Justin Trudeau knows how to make a good impression. Just ask the scores of Weibo and WeChat followers he engaged with during his recent visit to China. His skillful use of these social media platforms (roughly the Chinese equivalents of Twitter and Facebook Messenger) allowed ordinary citizens to accompany him as he toured the Great Wall with his wife and daughter; coached a high school basketball game with retired NBA star Yao Ming; performed tai chi on stage to celebrate the launch of a Manulife venture; and posed for an infinite amount of selfies with giddy locals – all the while flashing the patented Trudeau grin. Oh, and along the way he got some work done too – including the signing of $1.2 billion in trade deals – and then attended the annual meeting of the world’s most powerful economies, the G20, in Hangzhou.

Foreign diplomacy doesn’t always run so smoothly. Without a keen understanding of the traditions of a country, and a solid grasp of socially acceptable modes of conduct, there’s always the possibility of making an embarrassing – and even politically damaging – misstep.

But diplomacy isn’t just for world leaders. Workplaces have their own cultures too. Companies are constructed out of the values, beliefs and traditions of the employers and employees who’ve created and sustained them. Knowing that you have the basic skills to perform a job well isn’t enough. “Fitting in” is often just as important. And that means more than understanding the dress code. If you don’t also understand the values of the work culture you’ve entered – or if you eventually discover that they don’t align with your own value system – you could easily end up as an outcast.

Some work culture paradigms

Companies have defining characteristics, just like countries. And because companies in the same sector of the economy will often share similar values, it’s not too hard to form them into groups, or paradigms. Here are a few common examples of work culture paradigms that North Americans are particularly familiar with:

  • Survival of the fittest: This is the kind of work culture where one is perpetually at war with everyone else to out-sell, out-create or out-talk each other. Deadlines need to be met, quotas filled, deals closed. The competitive environment leaves little time or incentive to cultivate friendships. Brokerage firms, call centres, and certain e-commerce ventures exemplify this paradigm.

  • Cross t’s/Dot i’s: This culture values acute attention to detail and a high threshold for sometimes intensely tedious tasks. An affinity for numbers and analysis is a prerequisite for this type of culture. Think: commercial banks and insurance companies. Also fast-paced but less cut-throat than the previous paradigm, with greater attempts by management to foster team spirit among employees.

  • In it for the long haul: Team spirit and camaraderie are often emphasized in this type of culture. Jobs in oil and gas, manufacturing, or forestry typically exemplify this paradigm. Management assumes a paternalistic attitude, and employees are offered opportunities to further their studies (especially if it relates to the industry) and improve their potential. This culture tends to foster intense company loyalty.

Getting more specific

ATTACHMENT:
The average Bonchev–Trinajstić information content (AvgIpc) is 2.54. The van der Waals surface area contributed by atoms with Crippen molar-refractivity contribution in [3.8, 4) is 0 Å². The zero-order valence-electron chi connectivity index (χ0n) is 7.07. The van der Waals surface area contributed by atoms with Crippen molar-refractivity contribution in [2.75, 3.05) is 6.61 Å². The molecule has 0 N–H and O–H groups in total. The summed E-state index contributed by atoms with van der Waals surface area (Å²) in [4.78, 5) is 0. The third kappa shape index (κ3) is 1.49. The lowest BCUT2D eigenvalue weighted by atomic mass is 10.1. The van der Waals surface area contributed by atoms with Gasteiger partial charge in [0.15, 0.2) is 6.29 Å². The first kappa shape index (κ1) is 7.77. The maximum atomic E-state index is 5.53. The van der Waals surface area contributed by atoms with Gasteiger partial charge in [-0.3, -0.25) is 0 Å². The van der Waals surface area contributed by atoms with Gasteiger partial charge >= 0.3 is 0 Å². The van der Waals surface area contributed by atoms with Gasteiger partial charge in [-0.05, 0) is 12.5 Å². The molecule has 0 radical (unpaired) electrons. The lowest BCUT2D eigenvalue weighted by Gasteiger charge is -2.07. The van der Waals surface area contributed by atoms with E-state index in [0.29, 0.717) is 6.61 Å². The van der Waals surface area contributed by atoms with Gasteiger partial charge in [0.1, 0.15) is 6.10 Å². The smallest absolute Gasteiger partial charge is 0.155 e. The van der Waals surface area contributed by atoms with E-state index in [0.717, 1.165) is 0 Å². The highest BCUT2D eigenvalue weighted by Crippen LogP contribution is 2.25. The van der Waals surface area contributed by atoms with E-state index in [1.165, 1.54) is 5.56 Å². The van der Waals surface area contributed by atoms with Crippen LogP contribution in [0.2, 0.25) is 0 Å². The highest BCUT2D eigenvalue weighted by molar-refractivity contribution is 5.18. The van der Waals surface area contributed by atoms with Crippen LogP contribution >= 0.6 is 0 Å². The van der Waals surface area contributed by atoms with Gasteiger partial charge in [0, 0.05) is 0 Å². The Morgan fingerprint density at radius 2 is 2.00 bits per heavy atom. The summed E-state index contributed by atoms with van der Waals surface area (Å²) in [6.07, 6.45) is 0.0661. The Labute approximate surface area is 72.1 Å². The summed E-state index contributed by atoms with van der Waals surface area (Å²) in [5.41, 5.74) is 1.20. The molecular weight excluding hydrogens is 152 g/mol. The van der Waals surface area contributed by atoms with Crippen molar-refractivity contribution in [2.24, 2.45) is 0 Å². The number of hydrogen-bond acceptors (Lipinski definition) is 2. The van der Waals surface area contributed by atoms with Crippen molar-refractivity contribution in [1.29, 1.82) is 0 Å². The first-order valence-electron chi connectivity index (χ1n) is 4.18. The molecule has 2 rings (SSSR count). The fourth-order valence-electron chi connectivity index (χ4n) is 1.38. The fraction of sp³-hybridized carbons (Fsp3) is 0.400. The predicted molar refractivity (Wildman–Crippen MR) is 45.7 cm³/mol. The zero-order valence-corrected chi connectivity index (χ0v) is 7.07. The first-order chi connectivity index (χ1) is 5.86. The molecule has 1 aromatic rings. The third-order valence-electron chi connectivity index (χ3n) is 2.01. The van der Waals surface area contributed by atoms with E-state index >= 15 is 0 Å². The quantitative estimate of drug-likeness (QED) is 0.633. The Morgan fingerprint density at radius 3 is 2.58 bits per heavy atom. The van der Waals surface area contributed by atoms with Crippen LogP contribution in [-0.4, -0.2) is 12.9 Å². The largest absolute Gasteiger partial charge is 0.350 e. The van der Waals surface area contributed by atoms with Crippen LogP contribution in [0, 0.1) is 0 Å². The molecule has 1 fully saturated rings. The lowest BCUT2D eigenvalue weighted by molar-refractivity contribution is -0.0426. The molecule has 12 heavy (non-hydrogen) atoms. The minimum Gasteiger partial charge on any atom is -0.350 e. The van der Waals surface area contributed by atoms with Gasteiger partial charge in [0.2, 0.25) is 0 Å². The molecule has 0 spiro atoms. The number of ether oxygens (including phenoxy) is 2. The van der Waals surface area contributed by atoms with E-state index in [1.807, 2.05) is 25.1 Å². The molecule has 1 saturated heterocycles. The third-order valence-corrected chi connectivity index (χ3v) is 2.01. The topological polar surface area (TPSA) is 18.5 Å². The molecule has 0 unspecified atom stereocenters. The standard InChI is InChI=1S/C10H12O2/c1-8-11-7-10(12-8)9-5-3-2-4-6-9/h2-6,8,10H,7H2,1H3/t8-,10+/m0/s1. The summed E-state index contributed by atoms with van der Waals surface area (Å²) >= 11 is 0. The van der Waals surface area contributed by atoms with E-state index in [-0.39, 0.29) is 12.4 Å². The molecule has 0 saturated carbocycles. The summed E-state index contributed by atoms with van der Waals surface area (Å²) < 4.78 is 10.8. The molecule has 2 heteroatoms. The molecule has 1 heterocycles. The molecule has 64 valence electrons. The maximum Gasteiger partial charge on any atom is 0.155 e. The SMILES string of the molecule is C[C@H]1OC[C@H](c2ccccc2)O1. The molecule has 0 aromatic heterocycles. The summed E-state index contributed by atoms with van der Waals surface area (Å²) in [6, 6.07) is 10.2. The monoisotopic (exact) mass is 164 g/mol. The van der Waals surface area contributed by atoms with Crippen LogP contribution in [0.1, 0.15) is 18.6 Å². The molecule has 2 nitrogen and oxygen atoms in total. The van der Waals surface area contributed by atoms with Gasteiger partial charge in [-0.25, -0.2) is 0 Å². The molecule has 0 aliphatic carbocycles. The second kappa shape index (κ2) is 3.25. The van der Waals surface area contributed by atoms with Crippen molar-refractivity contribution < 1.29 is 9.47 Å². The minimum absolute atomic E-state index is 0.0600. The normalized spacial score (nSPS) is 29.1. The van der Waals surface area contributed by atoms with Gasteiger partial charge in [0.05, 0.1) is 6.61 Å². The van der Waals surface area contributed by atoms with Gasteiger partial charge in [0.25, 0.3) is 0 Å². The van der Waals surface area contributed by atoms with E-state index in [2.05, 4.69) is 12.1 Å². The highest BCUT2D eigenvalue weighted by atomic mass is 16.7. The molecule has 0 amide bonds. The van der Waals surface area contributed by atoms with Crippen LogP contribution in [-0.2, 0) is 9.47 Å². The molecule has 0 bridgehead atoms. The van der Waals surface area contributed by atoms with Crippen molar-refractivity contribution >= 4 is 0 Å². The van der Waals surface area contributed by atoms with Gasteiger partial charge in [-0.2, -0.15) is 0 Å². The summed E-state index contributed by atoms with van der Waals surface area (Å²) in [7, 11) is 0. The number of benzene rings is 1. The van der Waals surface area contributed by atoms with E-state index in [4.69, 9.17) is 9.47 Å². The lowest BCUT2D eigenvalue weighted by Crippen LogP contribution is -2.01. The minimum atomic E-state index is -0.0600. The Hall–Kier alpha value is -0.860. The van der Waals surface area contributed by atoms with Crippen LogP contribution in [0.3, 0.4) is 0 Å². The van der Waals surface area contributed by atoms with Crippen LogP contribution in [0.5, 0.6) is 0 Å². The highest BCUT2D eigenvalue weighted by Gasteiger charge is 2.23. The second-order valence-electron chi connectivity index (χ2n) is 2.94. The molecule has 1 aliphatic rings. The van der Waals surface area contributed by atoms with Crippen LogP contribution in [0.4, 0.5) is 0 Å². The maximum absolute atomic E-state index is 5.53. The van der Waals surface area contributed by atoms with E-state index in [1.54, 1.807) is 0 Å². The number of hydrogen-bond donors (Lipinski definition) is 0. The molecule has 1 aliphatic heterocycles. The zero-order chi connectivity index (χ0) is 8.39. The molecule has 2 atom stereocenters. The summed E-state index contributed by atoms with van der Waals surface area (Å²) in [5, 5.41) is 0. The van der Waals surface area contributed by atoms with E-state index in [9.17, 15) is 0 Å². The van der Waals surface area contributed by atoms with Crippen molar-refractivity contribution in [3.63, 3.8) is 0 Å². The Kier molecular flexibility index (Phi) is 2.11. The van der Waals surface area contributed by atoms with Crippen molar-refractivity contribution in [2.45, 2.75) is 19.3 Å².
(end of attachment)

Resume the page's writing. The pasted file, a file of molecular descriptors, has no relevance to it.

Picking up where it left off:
Justin Trudeau’s success in China didn’t happen without months of planning, preparation and coordination. Whatever he said in interviews or in seemingly informal conversations was clearly calculated to portray himself – and by extension Canada – in the most positive light. It was therefore imperative that he had a strong knowledge of his audience.

Whether you’re attempting to get a job at a specific company, getting ready for an interview, or heading in for the first day of work, the best way to ensure that you’ll make a good impression is to be prepared to demonstrate that you understand the culture you’re trying to join. And that means research. Like countries, individual companies have histories, traditions, and sometimes even mythological figures (just think of the cult-like veneration the late Steve Jobs continues to inspire). You need to know these things. And that’s what the internet is for. So start searching!

The importance of adaptability

Finally, if you believe that altering any aspect of your behaviour or personality would be like destroying a priceless work of art, you’re in trouble. Thriving in new environments means being able to adapt to them. If you’re shy, but thinking of applying for a company that’s known to have a very sociable culture, you should probably learn to get comfortable with small talk (this great Workopolis article will help). But you also need to be prepared to observe, learn and be patient with yourself while attempting to assimilate a company’s often tacit codes of conduct. Some people even recommend trying something radical like: ask questions.

Still, sometimes adaptability just doesn’t cut it. It’s possible that, even after acing the interview and landing the job, you might find yourself feeling utterly miserable. When no amount of attempted assimilation helps to endear you to your boss or fellow employees, you might just have to pack your bags and find another job.

Like Socrates said: Know yourself. Once you truly understand who you are, what you’re capable of, and what you’re really looking for, you’ll be able to find the work culture that’s truly right for you. As the old saying goes: What’s the point of going to China if you totally hate pandas?